Daniel was highly commended in 2015, and when alumni reminisce on their time at Warwick, Daniel is often mentioned with great fondness as someone who really ignited their interest in the discipline of Economics.
Why did you start teaching? What (or who) inspired you?
As soon as I sampled university life I knew that I wanted to be an academic and teaching is an intricate part of that. I had many great teachers throughout my student life and still learn so much from other teachers and students. It is almost impossible to single anyone out but one that I remember with special fondness is the late Professor Frank Hahn who made mathematical Economics fantastic fun which convinced me that any material no matter how seemingly dry and formal can become enjoyable if it is taught in the right way.
What pearls of wisdom have you been given over the years that have helped you with your teaching?
The most important tool for successful teaching is enthusiasm. Enthusiasm is surprisingly infectious and once you pass it no to your students they will not only enjoy the learning process but understand so much more.
Is there anything you wish someone had told you when you started out?
Try to slow down: the majority of lecturers talk much too quickly – you need to give students a chance not just to listen but to absorb what you are teaching.
If you were mentoring a first-time teacher, what three bits of advice would you give?
- Be enthusiastic – if you love your subject do not be afraid to make it obvious.
- Try to focus on intuition and (real world) examples as much as possible.
- To reiterate my answer to the last question – do not talk too quickly, and do not be afraid to repeat important and tricky material.
What advice/top tips would you give to more experienced teachers?
Always look at feedback during and at the end of each course. Even if you have taught something for many years there is still room for improvement. Talk to other lecturers who teach similar topics: you can always learn from other experienced lecturers. Talk to you junior colleagues too, sometimes they see with fresh eyes and can remember being on the receiving end of lectures more easily so often have an interesting perspective.
What new technologies are you currently using to enhance your teaching? What are your top tips for using them?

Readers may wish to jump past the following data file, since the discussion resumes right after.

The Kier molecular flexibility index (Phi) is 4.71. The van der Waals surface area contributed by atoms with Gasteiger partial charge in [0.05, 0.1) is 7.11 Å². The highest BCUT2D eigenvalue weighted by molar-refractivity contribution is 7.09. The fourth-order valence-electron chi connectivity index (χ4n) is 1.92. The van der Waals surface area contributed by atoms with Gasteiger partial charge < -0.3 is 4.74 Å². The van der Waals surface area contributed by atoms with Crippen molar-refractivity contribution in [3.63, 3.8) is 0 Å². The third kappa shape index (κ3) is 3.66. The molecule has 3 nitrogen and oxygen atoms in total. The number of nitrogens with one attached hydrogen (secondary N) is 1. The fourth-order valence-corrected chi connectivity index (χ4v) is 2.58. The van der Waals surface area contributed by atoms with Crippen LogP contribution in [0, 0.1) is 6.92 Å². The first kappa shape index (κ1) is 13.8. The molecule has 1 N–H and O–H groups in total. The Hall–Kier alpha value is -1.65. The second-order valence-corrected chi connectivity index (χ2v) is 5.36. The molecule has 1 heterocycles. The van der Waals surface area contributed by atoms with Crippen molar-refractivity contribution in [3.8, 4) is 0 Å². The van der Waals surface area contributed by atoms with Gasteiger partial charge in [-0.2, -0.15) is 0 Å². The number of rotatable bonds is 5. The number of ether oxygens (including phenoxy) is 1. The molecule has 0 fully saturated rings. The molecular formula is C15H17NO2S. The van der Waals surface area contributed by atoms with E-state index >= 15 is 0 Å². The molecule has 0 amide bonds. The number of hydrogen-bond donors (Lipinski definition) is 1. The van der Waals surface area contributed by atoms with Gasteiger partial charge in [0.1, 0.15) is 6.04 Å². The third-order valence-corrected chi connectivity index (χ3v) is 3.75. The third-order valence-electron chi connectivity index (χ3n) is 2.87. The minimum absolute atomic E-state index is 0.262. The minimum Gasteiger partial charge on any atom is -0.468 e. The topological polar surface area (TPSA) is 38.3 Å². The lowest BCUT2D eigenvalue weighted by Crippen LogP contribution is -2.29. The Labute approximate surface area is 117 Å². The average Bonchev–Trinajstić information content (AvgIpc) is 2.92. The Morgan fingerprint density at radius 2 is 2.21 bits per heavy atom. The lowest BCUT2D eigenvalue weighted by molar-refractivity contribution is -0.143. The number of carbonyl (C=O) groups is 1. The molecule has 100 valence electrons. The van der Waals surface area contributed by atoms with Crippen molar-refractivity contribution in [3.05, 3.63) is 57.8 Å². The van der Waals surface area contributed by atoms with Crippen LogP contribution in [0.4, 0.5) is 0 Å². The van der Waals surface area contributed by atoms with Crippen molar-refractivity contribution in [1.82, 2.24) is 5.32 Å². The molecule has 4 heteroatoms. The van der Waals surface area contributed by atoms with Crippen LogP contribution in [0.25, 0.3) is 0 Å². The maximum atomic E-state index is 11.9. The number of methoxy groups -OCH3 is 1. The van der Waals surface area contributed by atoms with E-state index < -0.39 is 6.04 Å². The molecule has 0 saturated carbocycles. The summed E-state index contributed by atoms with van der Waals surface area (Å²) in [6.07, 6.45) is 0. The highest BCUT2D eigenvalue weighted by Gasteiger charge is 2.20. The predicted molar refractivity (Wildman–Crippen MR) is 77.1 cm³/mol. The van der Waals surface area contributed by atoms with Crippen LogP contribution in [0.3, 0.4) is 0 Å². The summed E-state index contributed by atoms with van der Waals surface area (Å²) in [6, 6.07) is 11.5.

The visualizer is great – if your handwriting is not fantastic you can prepare material in advance, have it neatly typed up and leave gaps and space for working during the lecture. This is often easier to prepare than using the whiteboard and easier for students to follow. It is also great to be facing students when you write!
What new or future teaching innovations are you looking forward to?
Anything that allows increased interactivity with students. Playing relevant interactive games will not only help them to learn but keep them interested and alert.
What does winning a WATE award mean to you?
It is great to be appreciated as a teacher. As someone who has a strong research focus (and helps to run a research centre) it is vital for me to maintain balance in what I do, which can be hard when research pressure is so high!
What do you enjoy the most about teaching? What’s the best part of your job?
The students! I have taught in Oxford, Cambridge and Warwick and have been lucky enough to be surrounded by bright, enthusiastic hard-working students at every stage of my academic career. Having students who go on to do so many great things – including academic work – is especially rewarding. For me the importance of balance (being able to carry out cutting edge research and teach superb students) cannot be overstated.
What are the biggest challenges faced by teaching staff? How do you overcome these?
Teaching technically difficult material, especially in compulsory 'core' courses to students who may have only a passing interest can be tough: and the solution is keep showing them the relevance and importance of the material and to focus on intuition whenever possible.
What lessons have you learned from your students?
All students are different: some will enjoy more intuitive or more practical material while others enjoy more rigorous mathematical challenges or more abstract concepts so it is important to keep up the variety and make you teaching accessible to the full range of students.
If you could write a recipe for the perfect inspiring teacher, what ingredients would you need?
Not in order of importance and drawing from everything I have written so far:
A great teacher should be…
- Patient both when delivering material and when listening
- Constantly providing intuition and real-world examples
- Approachable during and after lectures
- Understanding of differences between students
- Willing to listen to feedback from students
- Willing to talk to other lecturers and learn from them
- Able to take criticism in a positive way
- Always looking for innovation
- Trying to keep material fresh and up to date
- Able to maintain balance, bringing in their own research and linking their teaching to the very cutting edge of research whenever possible
- And most importantly they should be enthusiastic about the subject!
Know someone like Daniel? Nominate them now for a WATE award!